Once every six months, I head out to L.A. for the Television Critics Association press tour, and whenever I’m there, I check in with John Landgraf, President and General Manager of FX, to get a status update on the network’s pilot for their adaptation of Brian Michael Bendis’s awesome comic book, “Powers.”
The first time, he said, “It’s in development We’ve seen a draft of the script, we’ve given the notes on it, and we’re waiting on another draft. But I liked it.”
The second time, he said, “We have a new writer who came in and who’s working with Brian Bendis. He’s a really, really good writer who got really excited about the project. The new writer and Brian have got a good take on it. They came in about two months ago and pitched what they were doing, and it was great.”
You’ll no doubt note, as I did, that he didn’t reveal the name of Bendis’s collaborator, but he assured me that he’d tell me the writer’s name as soon as he was permitted to do so…and, to my amazement, he did so a few days later. The new writer turned out to be none other than Kevin Falls, late of NBC’s much-mourned “Journeyman.”
Well, here we are again, sir. What have you got for me this time?
“We’re working on it!” said Landgraf, who – as you might expect – remembered me as soon as I came up to make my bi-annual request for information. “We just had a meeting, actually, with Brian Bendis and Kevin Falls and Michael Dinner, who’s a writer/director, about 10 days ago – just before Comic-Con – and it went great! And a lot of what it is, really, is…Brian, I think, has said this, but the best adaptations are not slavish in the way they translate the adaptation from one medium to another. ‘Powers’ is obviously just a great series of books in and of itself, but a lot of it is how to translate that into the right tone of series. We’ve made headway all along the way; I think we just wanted to put a finer point on it.
“From our standpoint, we don’t feel that the world of costumed superheroes on television has been very successful. Not only hasn’t it been that successful from a commercial standpoint, but more importantly to us, it hasn’t been that successful from a creative standpoint. Part of what you have to figure out is how to use the medium. If you’re making a Marvel movie, you have a $150 or $200 million budget, you can do massive stunts, and use CGI to create a big, bombastic, larger-than-life version of the world. How do we bring the same level of innovation to the genre that ‘The Shield’ brought to the cop genre, or that ‘Nip/Tuck’ brought to the medical genre, and how do make the sort of scale and production of television an asset? I think what most people who’ve gone down that road have done is tried on a limited amount of time and budget to do as close to what a feature film would do with the material as possible, as opposed to really honing in on the virtues of television, and I think ‘Powers’ is a uniquely good property to do that with, actually. That’s what Bendis and (Michael Avon) Oeming were doing: looking through the whole world through a different prism. As opposed to coming through the front door, they were coming through the side door. I’m excited about it.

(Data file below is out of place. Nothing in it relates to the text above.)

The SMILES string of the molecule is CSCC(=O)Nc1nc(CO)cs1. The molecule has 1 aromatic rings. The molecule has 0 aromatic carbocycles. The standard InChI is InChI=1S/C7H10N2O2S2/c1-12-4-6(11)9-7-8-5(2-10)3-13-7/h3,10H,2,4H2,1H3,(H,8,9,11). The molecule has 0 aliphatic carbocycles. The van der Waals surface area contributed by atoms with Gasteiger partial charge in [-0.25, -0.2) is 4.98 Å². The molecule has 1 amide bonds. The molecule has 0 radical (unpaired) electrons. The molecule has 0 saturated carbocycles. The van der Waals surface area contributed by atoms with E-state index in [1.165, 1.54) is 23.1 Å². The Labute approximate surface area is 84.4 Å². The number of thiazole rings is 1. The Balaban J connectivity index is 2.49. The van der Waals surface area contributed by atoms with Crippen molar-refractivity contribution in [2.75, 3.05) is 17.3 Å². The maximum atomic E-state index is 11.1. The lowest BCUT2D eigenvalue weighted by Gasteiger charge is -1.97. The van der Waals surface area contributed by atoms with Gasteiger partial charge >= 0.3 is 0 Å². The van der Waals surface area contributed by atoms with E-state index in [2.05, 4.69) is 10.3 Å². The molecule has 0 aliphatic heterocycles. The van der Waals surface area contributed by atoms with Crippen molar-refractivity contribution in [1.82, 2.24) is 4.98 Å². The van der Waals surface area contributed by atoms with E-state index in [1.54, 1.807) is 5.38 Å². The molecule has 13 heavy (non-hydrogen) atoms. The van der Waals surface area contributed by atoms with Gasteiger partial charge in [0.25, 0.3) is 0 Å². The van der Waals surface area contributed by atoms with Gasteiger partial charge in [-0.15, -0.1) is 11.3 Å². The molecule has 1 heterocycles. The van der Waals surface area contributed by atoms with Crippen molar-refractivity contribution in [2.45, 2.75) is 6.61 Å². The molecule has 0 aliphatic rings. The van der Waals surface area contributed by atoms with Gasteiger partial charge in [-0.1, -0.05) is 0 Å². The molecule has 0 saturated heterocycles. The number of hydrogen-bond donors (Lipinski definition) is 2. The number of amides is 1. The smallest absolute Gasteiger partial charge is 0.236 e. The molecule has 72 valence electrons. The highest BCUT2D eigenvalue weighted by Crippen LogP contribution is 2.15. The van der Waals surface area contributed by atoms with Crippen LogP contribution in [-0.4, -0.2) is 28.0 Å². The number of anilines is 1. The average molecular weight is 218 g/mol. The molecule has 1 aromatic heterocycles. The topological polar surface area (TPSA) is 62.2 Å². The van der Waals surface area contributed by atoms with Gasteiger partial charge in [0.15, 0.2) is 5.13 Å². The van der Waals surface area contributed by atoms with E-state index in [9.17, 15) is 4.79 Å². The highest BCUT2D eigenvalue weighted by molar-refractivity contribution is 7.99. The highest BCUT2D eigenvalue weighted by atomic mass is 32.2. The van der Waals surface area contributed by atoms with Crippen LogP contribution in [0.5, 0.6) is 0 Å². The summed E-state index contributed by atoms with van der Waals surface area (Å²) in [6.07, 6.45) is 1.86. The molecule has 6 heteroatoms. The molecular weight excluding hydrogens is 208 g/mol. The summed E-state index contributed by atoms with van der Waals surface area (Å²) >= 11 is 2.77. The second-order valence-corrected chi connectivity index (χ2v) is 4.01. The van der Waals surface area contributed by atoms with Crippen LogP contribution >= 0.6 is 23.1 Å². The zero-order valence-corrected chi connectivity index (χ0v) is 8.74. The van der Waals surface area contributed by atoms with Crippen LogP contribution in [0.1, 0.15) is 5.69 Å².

“We just want to get it right if we move forward,” Landgraf continued, “but the truth is…gosh, I’ve been at the channel for seven years, and we’ve only made one drama pilot in seven years that we haven’t gone to series on. For us, we work really hard and as long as possible on the script, and then we work as hard as we can on getting the pilot exactly right. We don’t make pilots experimentally. Once we move forward on the pilot, we’ve sort of honed in and understand what the creatives are trying to execute and how to help them get there. I hope we’ll be able to move forward with ‘Powers.’ I’m really excited, and I’m very encouraged by the process so far and where it sits now, so I’m pretty optimistic.”
So you might have some good news for me in January, then?
Let’s all keep our fingers crossed tightly for the next six months, shall we?